Attorney tries to persuade judge to toss lame-duck lawsuit
MADISON, Wis. (AP) — An attorney for Republican legislators urged a judge Monday to throw out a lawsuit challenging lame-duck laws limiting the governor and attorney general’s powers, warning that blocking the laws could throw decades’ worth of other statutes into jeopardy.
Every law the Legislature has passed in an extraordinary session would be vulnerable, creating a “rolling disaster in the state,” Misha Tseytlin warned Dane County Judge Richard Niess during a hearing.
“The lawyers of the state would be well-employed for the next five to 10 years,” Tseytlin said.
Republicans passed the lame-duck laws during an all-night extraordinary session in December, just weeks before Gov. Tony Evers and Attorney General Josh Kaul, both Democrats, took office. An extraordinary session is a previously unscheduled floor period initiated by majority party leaders. The Legislature typically schedules its floor period dates in a law passed at the beginning of each biennial session; extraordinary sessions aren’t part of that schedule.
A coalition of liberal-leaning groups headlined by the League of Women Voters filed a lawsuit in Dane County in January arguing the Legislature convened illegally to pass the laws. The groups argue that the Wisconsin Constitution allows lawmakers to convene only at such times as provided by law or in a special session called by the governor. The lame-duck extraordinary session was unconstitutional because it wasn’t on the schedule, the coalition contends.
Tseytlin worked during the hearing to persuade Niess to dismiss the lawsuit. He argued that the Legislature’s session runs continuously for two years regardless of scheduling. The Legislature has been using extraordinary sessions for decades, he said. Ruling such sessions unconstitutional would open up more than 3,000 pages of statutes passed during such sessions to challenges, including state funding for the Milwaukee Bucks’ new arena and sex offender laws.
Niess noted that just because something has become tradition doesn’t make it legal. Coalition attorney Jeff Mandell countered that the lawsuit seeks only a ruling on whether the lame-duck session was legal.
He said Wisconsin’s statutes aren’t as vulnerable as Tseytlin claims, noting that many laws are no longer relevant, such as expired contracts with public employee unions. Judges also could refuse to apply any find that the lame-duck session was illegal retroactively.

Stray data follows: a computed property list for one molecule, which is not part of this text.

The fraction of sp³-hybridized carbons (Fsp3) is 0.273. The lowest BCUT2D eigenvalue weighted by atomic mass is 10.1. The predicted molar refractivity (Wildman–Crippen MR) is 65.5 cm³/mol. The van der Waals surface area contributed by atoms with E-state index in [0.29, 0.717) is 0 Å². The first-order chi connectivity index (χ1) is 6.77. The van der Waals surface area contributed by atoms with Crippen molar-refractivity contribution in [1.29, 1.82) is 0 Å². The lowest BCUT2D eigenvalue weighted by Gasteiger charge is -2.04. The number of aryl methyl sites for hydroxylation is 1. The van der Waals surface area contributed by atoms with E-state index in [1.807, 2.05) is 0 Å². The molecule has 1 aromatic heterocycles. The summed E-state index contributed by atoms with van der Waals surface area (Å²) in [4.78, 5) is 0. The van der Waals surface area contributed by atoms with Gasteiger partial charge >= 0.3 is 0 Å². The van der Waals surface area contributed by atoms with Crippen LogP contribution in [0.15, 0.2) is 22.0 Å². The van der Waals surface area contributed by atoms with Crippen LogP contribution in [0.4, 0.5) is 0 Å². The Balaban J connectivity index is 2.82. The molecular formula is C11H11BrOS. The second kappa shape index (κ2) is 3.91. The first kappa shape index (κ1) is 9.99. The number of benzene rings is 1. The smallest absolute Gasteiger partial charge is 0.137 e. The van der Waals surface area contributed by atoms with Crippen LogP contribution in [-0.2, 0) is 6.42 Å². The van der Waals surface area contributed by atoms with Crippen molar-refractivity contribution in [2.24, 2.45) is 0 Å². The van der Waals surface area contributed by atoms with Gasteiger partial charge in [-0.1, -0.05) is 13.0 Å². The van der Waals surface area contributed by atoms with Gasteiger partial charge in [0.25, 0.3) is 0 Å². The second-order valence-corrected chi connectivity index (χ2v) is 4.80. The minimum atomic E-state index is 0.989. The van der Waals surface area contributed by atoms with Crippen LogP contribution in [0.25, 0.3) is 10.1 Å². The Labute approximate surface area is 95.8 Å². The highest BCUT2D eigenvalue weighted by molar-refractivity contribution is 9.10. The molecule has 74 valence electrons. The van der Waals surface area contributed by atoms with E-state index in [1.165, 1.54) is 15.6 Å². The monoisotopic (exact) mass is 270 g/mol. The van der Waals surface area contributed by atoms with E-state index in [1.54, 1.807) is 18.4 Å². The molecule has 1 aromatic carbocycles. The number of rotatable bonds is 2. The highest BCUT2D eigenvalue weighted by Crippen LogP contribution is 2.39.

Niess concluded the hearing by saying he would issue a ruling soon. He didn’t elaborate.
The lame-duck laws prohibit Evers from withdrawing the state from lawsuits without legislative approval, preventing him from delivering on a campaign promise to remove Wisconsin from a multi-state lawsuit challenging the Affordable Care Act.
As for Kaul, the laws force him to seek permission from lawmakers before settling any lawsuits and to deposit settlement awards in the state’s general fund rather than in state Department of Justice accounts. The measures allow lawmakers to intervene in lawsuits using their own attorneys rather than Kaul’s DOJ lawyers.
They also restrict early in-person voting to the two weeks leading up to an election. In the past, municipalities could set their own hours. Madison and Milwaukee, both Democratic strongholds, held early voting for six weeks leading up to the November elections.
The coalition’s lawsuit is one of four actions challenging the lame-duck laws.
Five labor unions have sued in Dane County arguing the laws steal power from the executive branch and transfer it to the Legislature, violating the separation of powers doctrine.
The state Democratic Party has filed a federal lawsuit contending the lame-duck statutes violate free speech and equal protection guarantees. The party insists the laws amount to retaliation against Democrats for their political viewpoint, prohibit them from enacting policies they support and dilute their votes.
Liberal advocacy group One Wisconsin Now challenged the early voting restrictions in December as part of a larger federal lawsuit challenging Republican-authored voting. That suit is currently before the 7th U.S. Circuit Court of Appeals.
U.S. District Judge James Peterson struck down the early voting limits in mid-January, but that decision is now folded into the larger appeal and could be overturned.
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